Ms A Siwisa (EFF) said a splendid job was done doing oversight, which was evident by the report. It seemed as if the Committee was facing the same problems it faced with the Telkom Towers of no executive members being present. It had been raised before that executive members needed to be present to give answers at that moment. It is going to become a habit where executive members or officials do not come on the oversights. Some of the issues could be easily resolved in those meetings. Proper follow-up had to be done because it seemed as though Committee was being undermined. This was escalating to another level and could no longer be ignored. Executive members needed to be available during oversight to respond to questions. It might be that the approach had changed, where oversight was done first and then the Department briefed afterwards. She was always reminded of the Telkom Towers situation. She was not there for the small harbour oversight because she had other commitments, but in one of the meetings the previous year, mention was made about a maintenance plan. This was an issue that also needed to be addressed. She recommended that the Department brief the Committee on how far the maintenance plan was. The response she got previously was that the sister departments renting the buildings were supposed to do their own maintenance. She reiterated that there needed to be a maintenance plan in place. It was about time that a meeting with the Minister was held about his own oversight meetings after the Committee did its oversight. If the Minister had oversight before the Committee, it would have been a different story. She suggested that even a representative of the Department come to the oversight. The maintenance issue was going to be a huge problem if a proper maintenance plan was not developed. With many tourists, it also became a problem of absolution. The Department itself needed to come in and speak with the Department of Water and Sanitation and the local government where this happens. These facilities need to be maintained. A report was needed. She said she could only picture what had happened there. She was glad to see the report on the website and thanked Ms Mokgotho for doing such a splendid job. She was unsure whether she could attend and asked Ms Mokgotho to attend this meeting because she was part of the oversight. Anybody reading this report would be able to paint a picture of what happened during the oversights. The Committee could always rely on the support team for proper reports.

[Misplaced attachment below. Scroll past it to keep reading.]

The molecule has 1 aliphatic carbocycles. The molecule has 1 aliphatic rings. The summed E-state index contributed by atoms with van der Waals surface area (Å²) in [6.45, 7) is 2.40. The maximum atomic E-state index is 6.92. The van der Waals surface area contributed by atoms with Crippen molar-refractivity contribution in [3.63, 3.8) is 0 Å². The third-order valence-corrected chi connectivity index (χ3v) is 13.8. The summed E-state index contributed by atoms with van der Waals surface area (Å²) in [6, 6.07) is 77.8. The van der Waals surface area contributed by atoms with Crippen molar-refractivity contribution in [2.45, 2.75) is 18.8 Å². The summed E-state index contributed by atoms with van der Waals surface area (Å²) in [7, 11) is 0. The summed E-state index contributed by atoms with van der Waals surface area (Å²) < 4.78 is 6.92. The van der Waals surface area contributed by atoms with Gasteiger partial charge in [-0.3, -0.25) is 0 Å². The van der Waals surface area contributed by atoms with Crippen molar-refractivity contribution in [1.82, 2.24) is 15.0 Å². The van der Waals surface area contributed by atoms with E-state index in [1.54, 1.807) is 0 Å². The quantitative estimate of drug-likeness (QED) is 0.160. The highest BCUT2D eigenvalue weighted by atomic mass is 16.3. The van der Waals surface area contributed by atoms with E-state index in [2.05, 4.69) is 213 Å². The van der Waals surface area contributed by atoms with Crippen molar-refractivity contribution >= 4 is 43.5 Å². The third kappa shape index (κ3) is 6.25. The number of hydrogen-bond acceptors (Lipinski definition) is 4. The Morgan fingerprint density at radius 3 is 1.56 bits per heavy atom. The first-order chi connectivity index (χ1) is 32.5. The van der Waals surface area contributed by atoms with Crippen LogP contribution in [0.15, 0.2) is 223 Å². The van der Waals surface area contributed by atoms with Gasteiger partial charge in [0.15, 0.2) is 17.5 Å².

Ms S Van Schalkwyk (ANC) echoed the sentiments of the Members in welcoming the excellent report that was presented including the analysis made by the Researcher. She said one of her biggest concerns was around the lack of amendments to legislation pertaining to the sector, including the annual regulations on the amendment of fees and things like that. This had to be dealt with speedily. This matter had to be discussed with the relevant committees and departments. In this current economy, people needed to make ends meet with what was available. There was no urgency to improve revenue generation and that was a concern. There had not been an increase for the last 10-15 years. The rental of buildings was also an area of great concern. The market-related value was also something that could be explored to improve revenue generation. There had to be a concerted effort on this issue.